"There's a lot of cash out there for in terms of people wanting to invest in these areas," he said. "I think we're hitting a sweet spot now on climate. And that's why I hope it accelerates off the back of what we've seen in the last three months. I think the opportunity is huge. I don't think any company cannot play in this space going forward."

But with company balance sheets stretched from rising debt levels during the crisis, efforts to spend more on clean energy will also be under pressure, he said.

"I think it's going to be a tough challenge but we've got to proceed on that...I think you'll see a lot more integrated plays in the energy mix around integrating some of the different energies from hydrocarbons to create long-term sustainable solutions."

Competitive advantage

Nevertheless, Gilvary said he remains convinced that oil, gas and coal will be an "incredibly important" part of the global energy mix in the future, not least due to the fact that the world's population is expected to expand by a quarter, or some 2 billion people, over the next three decades.

"Therefore we've got to find a way to clean up part of this hydrocarbon mix, and there'll be multiple approaches to that. I think we're hitting a wave now where the world is embracing climate and I think we need to push on from that," he said.

Doubts over the future of IOC business models have also been stoked by the sector's tacit recognition that the outlook for future oil and gas prices is less rosy than previously thought.

BP got the ball rolling last month, announcing it would write off up to $17.5 billion worth of assets after cutting its long-term price assumptions for oil and gas to reflect expectations the pandemic will accelerate the shift away from fossil fuels. The move, followed by Eni and Shell, sparked concern over a wider industry recognition for the potential of more stranded assets as the energy transition hits the long-term value of oil and gas.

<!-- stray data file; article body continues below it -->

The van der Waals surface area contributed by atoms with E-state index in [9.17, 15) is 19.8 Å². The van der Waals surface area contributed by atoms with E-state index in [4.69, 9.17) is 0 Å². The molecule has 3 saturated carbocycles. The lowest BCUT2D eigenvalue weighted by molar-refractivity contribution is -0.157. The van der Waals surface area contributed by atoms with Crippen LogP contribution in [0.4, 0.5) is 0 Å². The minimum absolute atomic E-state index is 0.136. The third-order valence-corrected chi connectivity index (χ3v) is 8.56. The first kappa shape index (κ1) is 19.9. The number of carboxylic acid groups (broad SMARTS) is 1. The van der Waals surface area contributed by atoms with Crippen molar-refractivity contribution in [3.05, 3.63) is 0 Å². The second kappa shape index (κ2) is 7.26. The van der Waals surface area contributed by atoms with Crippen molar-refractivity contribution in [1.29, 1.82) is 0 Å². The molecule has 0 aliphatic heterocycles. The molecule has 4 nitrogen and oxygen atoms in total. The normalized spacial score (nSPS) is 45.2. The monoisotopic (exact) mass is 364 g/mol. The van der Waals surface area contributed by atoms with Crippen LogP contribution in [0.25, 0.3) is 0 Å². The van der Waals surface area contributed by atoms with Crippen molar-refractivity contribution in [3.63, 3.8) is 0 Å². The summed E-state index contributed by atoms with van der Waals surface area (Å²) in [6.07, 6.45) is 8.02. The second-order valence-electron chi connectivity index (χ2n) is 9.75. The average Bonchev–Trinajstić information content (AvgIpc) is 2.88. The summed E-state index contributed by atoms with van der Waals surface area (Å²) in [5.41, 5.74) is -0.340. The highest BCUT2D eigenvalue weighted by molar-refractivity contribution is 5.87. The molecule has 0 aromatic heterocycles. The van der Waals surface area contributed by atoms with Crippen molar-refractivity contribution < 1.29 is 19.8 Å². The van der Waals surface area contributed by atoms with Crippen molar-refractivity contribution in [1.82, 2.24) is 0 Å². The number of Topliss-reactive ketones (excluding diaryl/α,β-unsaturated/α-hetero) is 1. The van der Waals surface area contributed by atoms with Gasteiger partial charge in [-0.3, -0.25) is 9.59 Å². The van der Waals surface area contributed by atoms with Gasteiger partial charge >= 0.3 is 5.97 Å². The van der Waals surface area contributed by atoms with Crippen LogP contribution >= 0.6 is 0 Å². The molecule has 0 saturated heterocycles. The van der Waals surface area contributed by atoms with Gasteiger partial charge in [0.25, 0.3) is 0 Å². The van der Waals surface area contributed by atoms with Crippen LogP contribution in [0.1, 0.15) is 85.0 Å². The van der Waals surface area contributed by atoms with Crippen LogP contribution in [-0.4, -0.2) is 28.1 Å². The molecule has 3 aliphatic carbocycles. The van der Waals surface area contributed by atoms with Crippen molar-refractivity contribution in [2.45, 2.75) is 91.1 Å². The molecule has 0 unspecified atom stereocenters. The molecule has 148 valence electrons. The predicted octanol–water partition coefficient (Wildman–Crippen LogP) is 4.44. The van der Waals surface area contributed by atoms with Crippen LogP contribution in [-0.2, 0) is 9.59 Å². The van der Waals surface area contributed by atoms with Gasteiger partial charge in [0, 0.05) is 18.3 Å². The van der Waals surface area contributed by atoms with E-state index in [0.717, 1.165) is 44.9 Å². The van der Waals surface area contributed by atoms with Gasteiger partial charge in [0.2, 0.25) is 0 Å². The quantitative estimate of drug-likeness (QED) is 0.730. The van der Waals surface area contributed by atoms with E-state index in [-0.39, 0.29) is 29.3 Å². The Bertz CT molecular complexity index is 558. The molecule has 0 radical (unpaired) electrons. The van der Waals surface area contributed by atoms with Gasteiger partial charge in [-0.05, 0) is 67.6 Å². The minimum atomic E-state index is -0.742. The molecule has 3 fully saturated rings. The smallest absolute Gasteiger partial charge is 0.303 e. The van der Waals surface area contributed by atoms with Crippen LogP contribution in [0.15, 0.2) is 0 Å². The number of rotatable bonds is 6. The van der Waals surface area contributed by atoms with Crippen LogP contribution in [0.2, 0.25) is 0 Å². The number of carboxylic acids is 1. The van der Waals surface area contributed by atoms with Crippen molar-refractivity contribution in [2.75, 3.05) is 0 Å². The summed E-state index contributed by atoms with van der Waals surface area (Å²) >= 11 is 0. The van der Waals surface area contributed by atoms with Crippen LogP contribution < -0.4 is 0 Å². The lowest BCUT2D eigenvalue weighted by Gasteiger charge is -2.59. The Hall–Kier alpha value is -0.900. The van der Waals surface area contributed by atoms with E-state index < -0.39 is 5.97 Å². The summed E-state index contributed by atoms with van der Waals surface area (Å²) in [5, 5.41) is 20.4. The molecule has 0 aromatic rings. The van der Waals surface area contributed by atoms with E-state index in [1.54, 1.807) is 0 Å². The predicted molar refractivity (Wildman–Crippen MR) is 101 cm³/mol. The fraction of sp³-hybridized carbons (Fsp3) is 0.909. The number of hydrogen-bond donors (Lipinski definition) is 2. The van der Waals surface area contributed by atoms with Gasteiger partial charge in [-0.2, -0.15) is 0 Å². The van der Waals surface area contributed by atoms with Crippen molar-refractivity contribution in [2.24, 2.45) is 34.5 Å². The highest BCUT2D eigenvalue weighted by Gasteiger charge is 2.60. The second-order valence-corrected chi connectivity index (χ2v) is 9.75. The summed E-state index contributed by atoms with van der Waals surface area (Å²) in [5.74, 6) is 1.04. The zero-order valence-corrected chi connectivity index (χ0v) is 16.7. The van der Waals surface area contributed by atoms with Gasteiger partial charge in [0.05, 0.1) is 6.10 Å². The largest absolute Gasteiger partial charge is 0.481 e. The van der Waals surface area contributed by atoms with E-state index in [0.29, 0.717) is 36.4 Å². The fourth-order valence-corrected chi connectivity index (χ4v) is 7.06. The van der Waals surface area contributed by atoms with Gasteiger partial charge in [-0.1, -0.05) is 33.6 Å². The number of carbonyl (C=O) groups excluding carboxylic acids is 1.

Gilvary said the price assumptions are in many ways part of standard impairment testing required to frame a company's long term investment strategy.

"Once you've got that set, you then, ultimately as a company, need to find out what's your point of distinction and what's your competitive advantage over everybody else. In other words, why are you in this? Why do you believe you are the best person to deliver this project?"

Downside risks

Another key challenge for the oil sector is the shunning of fossil fuel investments by banks and financial institutions, creating problems of access to capital particularly for smaller players, he said. With societal pressure building against fossil fuels, Gilvary sees a different suite of investments in the future with the onus on countries' themselves to develop their own natural resources.

Gilvary also cautioned against any complacency by US oil majors to invest in more clean energy due to their focus on shale oil. With the focus of climate protests falling heavily on European IOC's, some believe US companies are will not face the same pressure to lower their carbon footprints. "I'm not sure that's going to hold" he said.

"In the next decade it's going to be fascinating for our energy moves based on what we've seen over the last three or four years," he said.

"We're at quite a unique moment where there are going to be a multitude of solutions and the question is going to be; 'which ones do you want to to play in?' because there are some big opportunities and equally there are some big downside risks associated with these."